12.9.16 — Racing, Swooning, and Dying
Close in on a runner—with the pain etched in his eyes, the sweat on his bare arms, his body close to collapse, and the finish line nowhere in sight. And then a supporting arm lays across his shoulder and a smile breaks across his face. He has given everything, and he has won.
Not everyone is so lucky in a film collage by Arthur Jafa, at Gavin Brown’s Enterprise through December 17. Its seven terrifying and exhilarating minutes include repeated humiliation by police and at least one fatal shooting. They dare anyone, of any race, to stand apart from black America.
Here black lives do not just come to an untimely end. They also give it their all, create, and matter. Jafa cuts rapidly between athletes, musicians, community leaders, and celebrations. He lingers longest, though, on heavily armed troops running forward and on men and women reduced to holding up their hands, walking backward, pleading, or in fetal position on the ground. His very title commands respect but promises nothing: Love Is the Message, the Message Is Death.
You will not recognize them all, not at this pace, although you will almost certainly try. They bring joyful noises and silent presences. The very familiarity of Jimi Hendrix, Miles Davis, Martin Luther King, Jr., or President Obama makes the confrontations with police all the more painful and anonymous. Artful cuts turn on parallel poses and gestures not for their particular meaning or irony, but to unite them in their rhythm. On the soundtrack, Kanye West does much the same with his repeated lyrics: “we are an ultralight beam.”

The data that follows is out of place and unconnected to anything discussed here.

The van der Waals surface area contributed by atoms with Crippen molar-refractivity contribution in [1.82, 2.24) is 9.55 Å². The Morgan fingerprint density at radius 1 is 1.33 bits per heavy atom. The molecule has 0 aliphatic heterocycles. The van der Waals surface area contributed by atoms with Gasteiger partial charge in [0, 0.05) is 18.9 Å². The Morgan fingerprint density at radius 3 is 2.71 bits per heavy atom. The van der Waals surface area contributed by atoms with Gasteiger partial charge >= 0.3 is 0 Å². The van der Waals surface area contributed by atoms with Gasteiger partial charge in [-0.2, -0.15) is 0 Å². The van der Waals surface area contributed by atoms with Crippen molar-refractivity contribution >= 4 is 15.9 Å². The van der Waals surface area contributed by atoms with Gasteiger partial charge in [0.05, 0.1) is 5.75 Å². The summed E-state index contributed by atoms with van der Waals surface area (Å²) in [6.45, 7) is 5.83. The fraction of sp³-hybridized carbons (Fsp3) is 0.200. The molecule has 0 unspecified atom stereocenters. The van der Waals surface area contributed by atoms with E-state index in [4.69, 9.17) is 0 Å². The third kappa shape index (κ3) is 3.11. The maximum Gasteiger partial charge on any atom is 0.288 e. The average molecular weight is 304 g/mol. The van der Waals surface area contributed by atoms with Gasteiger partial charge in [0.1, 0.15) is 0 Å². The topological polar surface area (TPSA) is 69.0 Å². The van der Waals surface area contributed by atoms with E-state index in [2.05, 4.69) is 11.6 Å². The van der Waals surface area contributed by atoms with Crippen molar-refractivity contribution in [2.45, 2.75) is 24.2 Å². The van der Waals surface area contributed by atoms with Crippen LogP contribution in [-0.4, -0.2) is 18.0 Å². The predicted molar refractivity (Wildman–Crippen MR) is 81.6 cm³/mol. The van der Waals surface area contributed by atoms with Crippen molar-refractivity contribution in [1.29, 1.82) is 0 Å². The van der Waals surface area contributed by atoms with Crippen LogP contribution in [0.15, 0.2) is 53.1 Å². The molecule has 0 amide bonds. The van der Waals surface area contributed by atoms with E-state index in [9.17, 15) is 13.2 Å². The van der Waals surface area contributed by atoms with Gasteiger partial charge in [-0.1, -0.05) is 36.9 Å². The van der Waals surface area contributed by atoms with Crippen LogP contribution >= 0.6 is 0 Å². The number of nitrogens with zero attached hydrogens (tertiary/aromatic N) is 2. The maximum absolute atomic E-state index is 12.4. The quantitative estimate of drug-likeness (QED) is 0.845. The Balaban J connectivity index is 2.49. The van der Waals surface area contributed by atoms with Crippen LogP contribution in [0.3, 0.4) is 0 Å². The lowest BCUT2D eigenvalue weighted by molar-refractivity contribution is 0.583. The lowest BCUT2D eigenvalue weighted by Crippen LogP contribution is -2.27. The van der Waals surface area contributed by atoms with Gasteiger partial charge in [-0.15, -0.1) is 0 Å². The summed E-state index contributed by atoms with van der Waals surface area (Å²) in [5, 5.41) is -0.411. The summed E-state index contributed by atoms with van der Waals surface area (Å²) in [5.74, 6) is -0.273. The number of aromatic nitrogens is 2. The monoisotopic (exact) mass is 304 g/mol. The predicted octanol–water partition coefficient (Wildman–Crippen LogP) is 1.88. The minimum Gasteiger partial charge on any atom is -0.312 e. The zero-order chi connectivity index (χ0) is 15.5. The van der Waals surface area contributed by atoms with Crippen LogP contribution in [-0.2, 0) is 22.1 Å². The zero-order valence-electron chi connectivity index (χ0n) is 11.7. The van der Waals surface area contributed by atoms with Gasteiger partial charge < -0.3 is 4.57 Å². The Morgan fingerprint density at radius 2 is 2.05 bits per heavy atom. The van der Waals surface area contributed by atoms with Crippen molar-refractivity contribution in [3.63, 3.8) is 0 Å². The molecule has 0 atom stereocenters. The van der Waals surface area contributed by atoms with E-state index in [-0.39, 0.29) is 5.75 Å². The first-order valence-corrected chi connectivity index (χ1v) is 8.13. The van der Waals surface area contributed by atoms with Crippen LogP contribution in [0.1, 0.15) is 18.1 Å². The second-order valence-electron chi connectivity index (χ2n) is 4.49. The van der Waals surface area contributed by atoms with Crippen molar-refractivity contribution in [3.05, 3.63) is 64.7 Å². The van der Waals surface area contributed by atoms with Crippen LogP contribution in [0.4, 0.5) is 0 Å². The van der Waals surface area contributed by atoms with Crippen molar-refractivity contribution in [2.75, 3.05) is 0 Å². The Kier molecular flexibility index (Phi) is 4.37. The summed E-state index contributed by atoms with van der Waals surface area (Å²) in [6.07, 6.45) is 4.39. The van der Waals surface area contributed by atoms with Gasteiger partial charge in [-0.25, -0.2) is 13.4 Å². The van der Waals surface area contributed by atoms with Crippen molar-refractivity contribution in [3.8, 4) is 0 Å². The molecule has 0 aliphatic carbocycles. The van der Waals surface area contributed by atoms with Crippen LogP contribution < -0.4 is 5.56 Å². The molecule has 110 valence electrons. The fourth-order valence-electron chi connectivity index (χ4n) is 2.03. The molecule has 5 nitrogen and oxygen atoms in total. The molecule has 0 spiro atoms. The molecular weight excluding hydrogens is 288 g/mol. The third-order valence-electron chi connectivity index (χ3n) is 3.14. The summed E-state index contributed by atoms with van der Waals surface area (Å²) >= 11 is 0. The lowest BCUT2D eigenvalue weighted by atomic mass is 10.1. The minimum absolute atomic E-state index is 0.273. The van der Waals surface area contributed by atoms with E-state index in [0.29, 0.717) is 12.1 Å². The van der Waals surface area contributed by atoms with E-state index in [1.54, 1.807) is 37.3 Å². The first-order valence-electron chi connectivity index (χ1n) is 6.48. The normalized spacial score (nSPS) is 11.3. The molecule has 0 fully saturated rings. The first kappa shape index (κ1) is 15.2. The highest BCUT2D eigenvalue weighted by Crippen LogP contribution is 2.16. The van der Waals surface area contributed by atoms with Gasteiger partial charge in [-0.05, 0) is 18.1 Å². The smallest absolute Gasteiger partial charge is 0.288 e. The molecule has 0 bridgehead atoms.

Political art has a heavy burden. It has not just to keep up with the headlines, but also to match their impact. I felt mostly disappointment with paintings on the theme of black lives matter at the Studio Museum in Harlem—or even with Carrie Mae Weems in Chelsea. She overlays colored circles on the face of police victims to emphasize the erasure of their identities and their lives, at Jack Shainman through December 10, but I found the photos too polished and distancing. Still, most often the news, too, can evoke anger and outrage, but not anguish or fear. Jafa can and does.
He does so through the public face of African American experience. He relies on found footage of iconic figures, public places, and epic moments. He leaves intact TV station logos and countdown seconds. Exit the gallery’s new Harlem location, and ordinary people may come as a relief or a shock. One might even wonder whether Jafa is making a point of how the media reduce black lives to the equivalent of album covers for greatest hits. Perhaps, I thought for a moment, he sees something similar but more deadly in police profiling.
Still, these moments play out in public for good reason. They have become or will become part of your life as well. Musicians will bend close to the ground, the mike in their hands, and their audience will swoon. West will keep singing, “this is a bad dream,” but “I’m trying to keep my faith.” They do until the projection goes blank, as if they, like the runner, could no longer keep going. And then you have to decide who has won.